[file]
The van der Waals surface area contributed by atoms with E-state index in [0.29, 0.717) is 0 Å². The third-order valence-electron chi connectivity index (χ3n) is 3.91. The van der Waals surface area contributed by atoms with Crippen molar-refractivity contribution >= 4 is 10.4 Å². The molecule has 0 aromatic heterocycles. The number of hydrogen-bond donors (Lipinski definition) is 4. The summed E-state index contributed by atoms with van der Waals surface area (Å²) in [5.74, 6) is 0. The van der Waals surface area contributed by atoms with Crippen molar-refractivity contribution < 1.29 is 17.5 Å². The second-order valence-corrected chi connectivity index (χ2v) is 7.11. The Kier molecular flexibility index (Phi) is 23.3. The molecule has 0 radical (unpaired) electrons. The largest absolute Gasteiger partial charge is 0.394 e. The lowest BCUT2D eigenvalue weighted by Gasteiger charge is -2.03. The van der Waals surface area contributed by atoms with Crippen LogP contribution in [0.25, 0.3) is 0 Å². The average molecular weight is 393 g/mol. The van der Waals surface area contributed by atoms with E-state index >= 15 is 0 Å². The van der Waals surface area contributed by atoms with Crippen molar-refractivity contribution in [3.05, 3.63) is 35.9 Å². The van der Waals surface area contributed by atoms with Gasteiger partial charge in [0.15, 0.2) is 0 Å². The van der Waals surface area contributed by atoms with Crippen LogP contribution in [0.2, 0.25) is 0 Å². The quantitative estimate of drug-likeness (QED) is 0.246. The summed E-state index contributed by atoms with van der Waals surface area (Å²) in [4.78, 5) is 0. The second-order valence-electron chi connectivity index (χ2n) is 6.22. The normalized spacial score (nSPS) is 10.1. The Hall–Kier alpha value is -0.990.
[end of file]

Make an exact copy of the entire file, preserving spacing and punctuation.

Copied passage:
The van der Waals surface area contributed by atoms with E-state index in [0.29, 0.717) is 0 Å². The third-order valence-electron chi connectivity index (χ3n) is 3.91. The van der Waals surface area contributed by atoms with Crippen molar-refractivity contribution >= 4 is 10.4 Å². The molecule has 0 aromatic heterocycles. The number of hydrogen-bond donors (Lipinski definition) is 4. The summed E-state index contributed by atoms with van der Waals surface area (Å²) in [5.74, 6) is 0. The van der Waals surface area contributed by atoms with Crippen molar-refractivity contribution < 1.29 is 17.5 Å². The second-order valence-corrected chi connectivity index (χ2v) is 7.11. The Kier molecular flexibility index (Phi) is 23.3. The molecule has 0 radical (unpaired) electrons. The largest absolute Gasteiger partial charge is 0.394 e. The lowest BCUT2D eigenvalue weighted by Gasteiger charge is -2.03. The van der Waals surface area contributed by atoms with Crippen LogP contribution in [0.25, 0.3) is 0 Å². The average molecular weight is 393 g/mol. The van der Waals surface area contributed by atoms with E-state index >= 15 is 0 Å². The van der Waals surface area contributed by atoms with Crippen molar-refractivity contribution in [3.05, 3.63) is 35.9 Å². The van der Waals surface area contributed by atoms with Gasteiger partial charge in [0.15, 0.2) is 0 Å². The van der Waals surface area contributed by atoms with Crippen LogP contribution in [0.2, 0.25) is 0 Å². The quantitative estimate of drug-likeness (QED) is 0.246. The summed E-state index contributed by atoms with van der Waals surface area (Å²) in [4.78, 5) is 0. The second-order valence-electron chi connectivity index (χ2n) is 6.22. The normalized spacial score (nSPS) is 10.1. The Hall–Kier alpha value is -0.990.